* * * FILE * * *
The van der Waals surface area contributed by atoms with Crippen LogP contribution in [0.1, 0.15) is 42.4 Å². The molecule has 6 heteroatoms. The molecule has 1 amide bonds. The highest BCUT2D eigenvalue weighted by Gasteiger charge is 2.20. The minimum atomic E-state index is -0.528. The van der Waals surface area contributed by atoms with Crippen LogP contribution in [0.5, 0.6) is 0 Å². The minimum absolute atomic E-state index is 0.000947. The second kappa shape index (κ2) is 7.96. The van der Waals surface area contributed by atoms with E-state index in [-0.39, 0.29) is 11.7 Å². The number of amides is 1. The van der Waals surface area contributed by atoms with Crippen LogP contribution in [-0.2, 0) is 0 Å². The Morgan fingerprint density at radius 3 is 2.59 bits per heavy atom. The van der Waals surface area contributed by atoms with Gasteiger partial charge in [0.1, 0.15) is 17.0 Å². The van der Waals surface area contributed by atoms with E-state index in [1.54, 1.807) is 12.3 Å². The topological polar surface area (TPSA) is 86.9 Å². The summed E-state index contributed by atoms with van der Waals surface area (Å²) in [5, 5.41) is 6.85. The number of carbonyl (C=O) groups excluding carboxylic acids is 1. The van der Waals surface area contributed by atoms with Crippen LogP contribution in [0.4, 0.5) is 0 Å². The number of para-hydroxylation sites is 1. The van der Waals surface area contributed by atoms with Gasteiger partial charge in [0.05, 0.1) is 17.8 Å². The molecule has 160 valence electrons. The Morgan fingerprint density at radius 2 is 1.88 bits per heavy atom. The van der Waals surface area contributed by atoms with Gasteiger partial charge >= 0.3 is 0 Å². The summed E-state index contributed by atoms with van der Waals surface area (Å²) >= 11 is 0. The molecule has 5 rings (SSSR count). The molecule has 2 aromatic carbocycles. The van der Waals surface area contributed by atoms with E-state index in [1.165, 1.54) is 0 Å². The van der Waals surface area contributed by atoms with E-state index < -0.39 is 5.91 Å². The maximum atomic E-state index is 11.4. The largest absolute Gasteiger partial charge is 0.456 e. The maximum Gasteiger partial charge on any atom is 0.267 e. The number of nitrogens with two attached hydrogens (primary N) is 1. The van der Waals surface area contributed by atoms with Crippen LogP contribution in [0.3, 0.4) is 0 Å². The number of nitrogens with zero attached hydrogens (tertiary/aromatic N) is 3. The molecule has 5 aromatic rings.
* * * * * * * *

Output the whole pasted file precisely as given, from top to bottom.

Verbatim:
The van der Waals surface area contributed by atoms with Crippen LogP contribution in [0.1, 0.15) is 42.4 Å². The molecule has 6 heteroatoms. The molecule has 1 amide bonds. The highest BCUT2D eigenvalue weighted by Gasteiger charge is 2.20. The minimum atomic E-state index is -0.528. The van der Waals surface area contributed by atoms with Crippen LogP contribution in [0.5, 0.6) is 0 Å². The minimum absolute atomic E-state index is 0.000947. The second kappa shape index (κ2) is 7.96. The van der Waals surface area contributed by atoms with E-state index in [-0.39, 0.29) is 11.7 Å². The number of amides is 1. The van der Waals surface area contributed by atoms with Crippen LogP contribution in [-0.2, 0) is 0 Å². The Morgan fingerprint density at radius 3 is 2.59 bits per heavy atom. The van der Waals surface area contributed by atoms with Gasteiger partial charge in [0.1, 0.15) is 17.0 Å². The van der Waals surface area contributed by atoms with E-state index in [1.54, 1.807) is 12.3 Å². The topological polar surface area (TPSA) is 86.9 Å². The summed E-state index contributed by atoms with van der Waals surface area (Å²) in [5, 5.41) is 6.85. The number of carbonyl (C=O) groups excluding carboxylic acids is 1. The van der Waals surface area contributed by atoms with Crippen LogP contribution in [0.4, 0.5) is 0 Å². The number of para-hydroxylation sites is 1. The van der Waals surface area contributed by atoms with Gasteiger partial charge in [0.05, 0.1) is 17.8 Å². The molecule has 160 valence electrons. The Morgan fingerprint density at radius 2 is 1.88 bits per heavy atom. The van der Waals surface area contributed by atoms with Gasteiger partial charge >= 0.3 is 0 Å². The summed E-state index contributed by atoms with van der Waals surface area (Å²) >= 11 is 0. The molecule has 5 rings (SSSR count). The molecule has 2 aromatic carbocycles. The van der Waals surface area contributed by atoms with E-state index in [1.165, 1.54) is 0 Å². The van der Waals surface area contributed by atoms with E-state index < -0.39 is 5.91 Å². The maximum atomic E-state index is 11.4. The largest absolute Gasteiger partial charge is 0.456 e. The maximum Gasteiger partial charge on any atom is 0.267 e. The number of nitrogens with two attached hydrogens (primary N) is 1. The van der Waals surface area contributed by atoms with Crippen LogP contribution in [0.3, 0.4) is 0 Å². The number of nitrogens with zero attached hydrogens (tertiary/aromatic N) is 3. The molecule has 5 aromatic rings.